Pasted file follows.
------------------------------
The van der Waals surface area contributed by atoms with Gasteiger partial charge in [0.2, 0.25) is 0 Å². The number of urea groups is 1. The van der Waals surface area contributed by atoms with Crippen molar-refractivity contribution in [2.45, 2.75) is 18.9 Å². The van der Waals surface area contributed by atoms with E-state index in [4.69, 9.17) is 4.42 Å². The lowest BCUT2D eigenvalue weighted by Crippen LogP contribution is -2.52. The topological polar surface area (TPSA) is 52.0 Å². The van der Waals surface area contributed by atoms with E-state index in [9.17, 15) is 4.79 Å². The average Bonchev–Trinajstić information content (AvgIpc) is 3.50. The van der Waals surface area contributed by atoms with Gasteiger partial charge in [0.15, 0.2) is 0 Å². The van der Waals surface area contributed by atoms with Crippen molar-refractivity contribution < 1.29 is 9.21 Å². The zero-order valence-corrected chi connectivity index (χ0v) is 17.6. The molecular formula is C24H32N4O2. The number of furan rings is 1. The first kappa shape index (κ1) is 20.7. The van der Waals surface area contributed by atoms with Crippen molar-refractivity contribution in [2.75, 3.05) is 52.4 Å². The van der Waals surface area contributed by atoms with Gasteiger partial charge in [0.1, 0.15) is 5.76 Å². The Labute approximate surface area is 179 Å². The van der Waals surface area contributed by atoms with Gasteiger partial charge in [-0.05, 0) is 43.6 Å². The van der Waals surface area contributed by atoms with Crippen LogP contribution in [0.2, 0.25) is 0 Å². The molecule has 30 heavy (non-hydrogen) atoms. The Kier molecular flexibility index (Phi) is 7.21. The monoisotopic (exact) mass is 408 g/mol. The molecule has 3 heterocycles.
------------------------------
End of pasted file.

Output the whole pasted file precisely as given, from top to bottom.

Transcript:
The van der Waals surface area contributed by atoms with Gasteiger partial charge in [0.2, 0.25) is 0 Å². The number of urea groups is 1. The van der Waals surface area contributed by atoms with Crippen molar-refractivity contribution in [2.45, 2.75) is 18.9 Å². The van der Waals surface area contributed by atoms with E-state index in [4.69, 9.17) is 4.42 Å². The lowest BCUT2D eigenvalue weighted by Crippen LogP contribution is -2.52. The topological polar surface area (TPSA) is 52.0 Å². The van der Waals surface area contributed by atoms with E-state index in [9.17, 15) is 4.79 Å². The average Bonchev–Trinajstić information content (AvgIpc) is 3.50. The van der Waals surface area contributed by atoms with Gasteiger partial charge in [0.15, 0.2) is 0 Å². The van der Waals surface area contributed by atoms with Crippen molar-refractivity contribution < 1.29 is 9.21 Å². The zero-order valence-corrected chi connectivity index (χ0v) is 17.6. The molecular formula is C24H32N4O2. The number of furan rings is 1. The first kappa shape index (κ1) is 20.7. The van der Waals surface area contributed by atoms with Crippen molar-refractivity contribution in [2.75, 3.05) is 52.4 Å². The van der Waals surface area contributed by atoms with Gasteiger partial charge in [0.1, 0.15) is 5.76 Å². The Labute approximate surface area is 179 Å². The van der Waals surface area contributed by atoms with Gasteiger partial charge in [-0.05, 0) is 43.6 Å². The van der Waals surface area contributed by atoms with Crippen LogP contribution in [0.2, 0.25) is 0 Å². The molecule has 30 heavy (non-hydrogen) atoms. The Kier molecular flexibility index (Phi) is 7.21. The monoisotopic (exact) mass is 408 g/mol. The molecule has 3 heterocycles.